Immunohistochemical profile of myogenin and MyoD1 does not support skeletal muscle lineage in alveolar soft part sarcoma.
ABSTRACT The histogenesis of alveolar soft part sarcoma remains elusive. Myogenic origin is favored, although conflicting data on immunohistochemical demonstration of muscle-associated markers exist. Myogenin and MyoD1, transcription factors of the myogenic determination family, have crucial roles in commitment and differentiation of mesenchymal progenitor cells to myogenic lineage and in maintenance of skeletal muscle phenotype. Their immunohistochemical detection is specific in characterization of rhabdomyosarcoma.
Antibodies for myogenin, MyoD1, desmin, and muscle-specific actin were employed on a large series of cases (n = 19) of formalin-fixed, paraffin-embedded alveolar soft part sarcoma.
Minimal scattered nuclear staining was seen with myogenin. All cases had pronounced, nonspecific granular cytoplasmic immunostaining with MyoD1; nuclei were negative. All tumors were negative for desmin and muscle-specific actin. Ultrastructural study in 10 cases failed to reveal features of skeletal muscle differentiation.
Cytoplasmic staining with MyoD1 in alveolar soft part sarcoma may correspond to cross-reactivity with an undetermined cytoplasmic antigen. The lack of immunostaining with myogenin, MyoD1, desmin, and muscle-specific actin provides evidence against a myogenic origin for alveolar soft part sarcoma.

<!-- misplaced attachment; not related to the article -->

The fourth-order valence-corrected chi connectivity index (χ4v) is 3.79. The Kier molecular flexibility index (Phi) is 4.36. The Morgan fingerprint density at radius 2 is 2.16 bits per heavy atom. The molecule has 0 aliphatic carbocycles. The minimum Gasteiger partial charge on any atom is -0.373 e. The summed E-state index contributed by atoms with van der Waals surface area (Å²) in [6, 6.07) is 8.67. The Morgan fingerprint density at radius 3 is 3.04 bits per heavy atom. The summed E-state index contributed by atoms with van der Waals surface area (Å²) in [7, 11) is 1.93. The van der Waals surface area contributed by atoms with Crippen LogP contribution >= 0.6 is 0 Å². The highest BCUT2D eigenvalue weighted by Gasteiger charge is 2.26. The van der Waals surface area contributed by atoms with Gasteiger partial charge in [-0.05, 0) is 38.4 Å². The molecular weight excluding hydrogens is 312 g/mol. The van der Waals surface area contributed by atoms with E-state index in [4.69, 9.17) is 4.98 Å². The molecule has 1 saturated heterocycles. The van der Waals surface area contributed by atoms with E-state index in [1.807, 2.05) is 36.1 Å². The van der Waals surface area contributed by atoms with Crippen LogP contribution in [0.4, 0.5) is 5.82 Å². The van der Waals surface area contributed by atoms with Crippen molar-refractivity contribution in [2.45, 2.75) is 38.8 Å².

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ABSTRACT: Myogenin belongs to a group of myogenic regulatory proteins whose expression determines commitment and differentiation of primitive mesenchymal cells into skeletal muscle. The expression of myogenin has been demonstrated to be extremely specific for rhabdomyoblastic differentiation, which makes it a useful marker in the differential diagnosis of rhabdomyosarcomas (RMS) from other malignant small round cell tumors of childhood. Commercially available antibodies capable of detecting myogenin in routinely processed formalin-fixed paraffin-embedded (FFPE) tissue are now available. In this study, we evaluated myogenin expression using the monoclonal myf-4 antibody (Novocastra Labs) on FFPE in a large number of pediatric tumors in order to define the clinical utility of this marker. A total of 119 tumors were studied. These included 48 alveolar RMS (ARMS), 20 embryonal RMS (ERMS), one spindle cell RMS, 16 Ewing's sarcomas (ES), six nephroblastomas, two ectomesenchymomas, seven precursor hematopoietic neoplasms, five olfactory neuroblastomas, three neuroblastomas, six desmoplastic small round cell tumors, and five rhabdoid tumors. Distinct nuclear staining for myogenin was noted in all 69 RMS. Notably, the number of positive tumor cells differed between the ARMS and ERMS. In ARMS, the majority of tumor cells (75 to 100%) were positive, in contrast to ERMS, in which the positivity ranged from rare + to 25% in all but three tumors. Additionally, myogenin positivity was seen in two of two ectomesenchymomas and in two nephroblastomas with myogenous differentiation. All other tumors were clearly negative. Our results indicate that staining for myogenin is an extremely reliable and specific marker for rhabdomyoblastic differentiation. It gives consistent and easily interpretable results in routinely fixed tissues.Modern Pathology 10/2000; 13(9):988-93. DOI:10.1038/modpathol.3880179